Even the fair Julia was partially included in this system; and, under the instructions of old Christy, has become one of the best horsewomen in the country. The Squire says it is better than all the cosmetics and sweeteners of the breath that ever were invented. He extols the horsemanship of the ladies in former times, when Queen Elizabeth would scarcely suffer the rain to stop her accustomed ride. “And then think,” he will say, “what nobler and sweeter beings it made them. What a difference must there be, both in mind and body, between a joyous, high-spirited dame of those days, glowing with health and exercise, freshened by every breeze that blows, seated loftily and gracefully on her saddle, with plume on head, and hawk on hand, and her descendant of the present day, the pale victim of routs and ball-rooms, sunk languidly in one corner of an enervating carriage.”
The Squire’s equestrian system has been attended with great success; for his sons, having passed through the whole course of instruction without breaking neck or limb, are now healthful, spirited, and active, and have the true Englishman’s love for a horse. If their manliness and frankness are praised in their father’s hearing, he quotes the old Persian maxim, and says, they have been taught “to ride, to shoot, and to speak the truth.”
It is true, the Oxonian has now and then practised the old gentleman’s doctrines a little in the extreme. He is a gay youngster, rather fonder of his horse than his book, with a little dash of the dandy; though the ladies all declare that he is “the flower of the flock.” The first year that he was sent to Oxford, he had a tutor appointed to overlook him, a dry chip of the university. When he returned home in the vacation, the Squire made many inquiries about how he liked his college, his studies, and his tutor.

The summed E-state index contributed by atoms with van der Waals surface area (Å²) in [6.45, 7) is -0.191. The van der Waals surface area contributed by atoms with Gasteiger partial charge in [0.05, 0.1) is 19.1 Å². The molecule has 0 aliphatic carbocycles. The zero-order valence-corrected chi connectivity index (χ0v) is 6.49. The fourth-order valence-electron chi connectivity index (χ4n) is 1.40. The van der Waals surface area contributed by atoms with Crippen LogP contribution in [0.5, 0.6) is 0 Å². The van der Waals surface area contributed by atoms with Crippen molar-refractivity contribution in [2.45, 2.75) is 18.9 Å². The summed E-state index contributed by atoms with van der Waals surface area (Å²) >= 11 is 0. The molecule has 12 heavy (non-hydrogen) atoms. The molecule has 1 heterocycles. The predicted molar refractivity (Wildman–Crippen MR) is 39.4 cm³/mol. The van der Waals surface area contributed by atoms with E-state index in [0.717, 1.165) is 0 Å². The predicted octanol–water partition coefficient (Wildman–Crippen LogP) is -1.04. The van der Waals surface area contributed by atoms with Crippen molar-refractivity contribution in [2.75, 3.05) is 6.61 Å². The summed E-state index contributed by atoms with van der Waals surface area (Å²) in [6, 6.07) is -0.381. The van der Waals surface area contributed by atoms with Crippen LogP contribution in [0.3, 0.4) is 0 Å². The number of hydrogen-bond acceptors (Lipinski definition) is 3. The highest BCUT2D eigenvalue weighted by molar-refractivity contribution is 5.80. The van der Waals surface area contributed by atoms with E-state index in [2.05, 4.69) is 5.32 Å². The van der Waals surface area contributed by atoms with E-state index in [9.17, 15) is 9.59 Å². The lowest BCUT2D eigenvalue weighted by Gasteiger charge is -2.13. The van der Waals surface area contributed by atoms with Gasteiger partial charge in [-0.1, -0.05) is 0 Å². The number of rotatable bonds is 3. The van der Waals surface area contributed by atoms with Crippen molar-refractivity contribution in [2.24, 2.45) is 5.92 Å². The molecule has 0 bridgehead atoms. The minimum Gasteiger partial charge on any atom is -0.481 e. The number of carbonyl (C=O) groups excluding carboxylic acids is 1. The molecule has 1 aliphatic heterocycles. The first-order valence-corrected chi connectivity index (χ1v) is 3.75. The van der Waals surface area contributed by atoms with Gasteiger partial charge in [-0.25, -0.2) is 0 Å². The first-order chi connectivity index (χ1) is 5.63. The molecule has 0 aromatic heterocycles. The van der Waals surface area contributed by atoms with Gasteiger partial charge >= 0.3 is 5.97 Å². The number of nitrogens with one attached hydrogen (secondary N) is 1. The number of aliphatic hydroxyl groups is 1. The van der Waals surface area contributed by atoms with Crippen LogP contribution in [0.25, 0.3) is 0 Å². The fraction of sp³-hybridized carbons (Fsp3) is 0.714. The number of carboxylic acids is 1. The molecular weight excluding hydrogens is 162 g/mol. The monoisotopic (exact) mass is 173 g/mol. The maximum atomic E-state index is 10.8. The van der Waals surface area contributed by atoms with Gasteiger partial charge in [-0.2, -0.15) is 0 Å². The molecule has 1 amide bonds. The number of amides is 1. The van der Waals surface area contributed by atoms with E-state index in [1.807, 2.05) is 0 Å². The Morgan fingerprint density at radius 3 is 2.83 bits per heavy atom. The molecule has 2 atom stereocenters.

“Oh, as to my tutor, sir, I’ve parted with him some time since.”
“You have! and, pray, why so?”
“Oh, sir, hunting was all the go at our college, and I was a little short of funds; so I discharged my tutor, and took a horse, you know.”
“Ah, I was not aware of that, Tom,” said the Squire, mildly.
When Tom returned to college, his allowance was doubled, that he might be enabled to keep both horse and tutor.
I will now begin to sigh, read poets,
look pale, go neatly, and be
most apparently in love.
I should not be surprised, if we should have another pair of turtles at the Hall; for Master Simon has informed me, in great confidence, that he suspects the general of some design upon the susceptible heart of Lady Lillycraft. I have, indeed, noticed a growing attention and courtesy in the veteran towards her ladyship; he softens very much in her company, sits by her at table, and entertains her with long stories about Seringapatam, and pleasant anecdotes of the Mulligatawney club. I have even seen him present her with a full-blown rose from the hot-house, in a style of the most captivating gallantry, and it was accepted with great suavity and graciousness; for her ladyship delights in receiving the homage and attention of the sex.